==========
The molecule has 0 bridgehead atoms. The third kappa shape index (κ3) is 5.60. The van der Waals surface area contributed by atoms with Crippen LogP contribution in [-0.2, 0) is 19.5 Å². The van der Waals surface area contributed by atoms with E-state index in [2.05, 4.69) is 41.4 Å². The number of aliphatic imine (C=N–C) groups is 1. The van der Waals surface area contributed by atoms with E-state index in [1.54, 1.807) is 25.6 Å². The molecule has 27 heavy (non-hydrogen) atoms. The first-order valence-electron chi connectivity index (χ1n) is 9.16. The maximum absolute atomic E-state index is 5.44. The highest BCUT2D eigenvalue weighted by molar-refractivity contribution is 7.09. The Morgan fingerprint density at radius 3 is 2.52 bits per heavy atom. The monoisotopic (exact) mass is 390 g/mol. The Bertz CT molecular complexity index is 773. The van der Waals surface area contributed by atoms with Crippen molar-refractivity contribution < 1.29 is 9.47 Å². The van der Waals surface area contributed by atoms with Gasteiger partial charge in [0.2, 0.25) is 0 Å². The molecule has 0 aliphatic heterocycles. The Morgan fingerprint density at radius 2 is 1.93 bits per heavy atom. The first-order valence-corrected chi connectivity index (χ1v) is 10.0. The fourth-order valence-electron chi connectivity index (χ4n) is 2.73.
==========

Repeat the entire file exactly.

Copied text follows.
The molecule has 0 bridgehead atoms. The third kappa shape index (κ3) is 5.60. The van der Waals surface area contributed by atoms with Crippen LogP contribution in [-0.2, 0) is 19.5 Å². The van der Waals surface area contributed by atoms with E-state index in [2.05, 4.69) is 41.4 Å². The number of aliphatic imine (C=N–C) groups is 1. The van der Waals surface area contributed by atoms with E-state index in [1.54, 1.807) is 25.6 Å². The molecule has 27 heavy (non-hydrogen) atoms. The first-order valence-electron chi connectivity index (χ1n) is 9.16. The maximum absolute atomic E-state index is 5.44. The highest BCUT2D eigenvalue weighted by molar-refractivity contribution is 7.09. The Morgan fingerprint density at radius 3 is 2.52 bits per heavy atom. The monoisotopic (exact) mass is 390 g/mol. The Bertz CT molecular complexity index is 773. The van der Waals surface area contributed by atoms with Crippen molar-refractivity contribution < 1.29 is 9.47 Å². The van der Waals surface area contributed by atoms with Gasteiger partial charge in [0.2, 0.25) is 0 Å². The molecule has 0 aliphatic heterocycles. The Morgan fingerprint density at radius 2 is 1.93 bits per heavy atom. The first-order valence-corrected chi connectivity index (χ1v) is 10.0. The fourth-order valence-electron chi connectivity index (χ4n) is 2.73.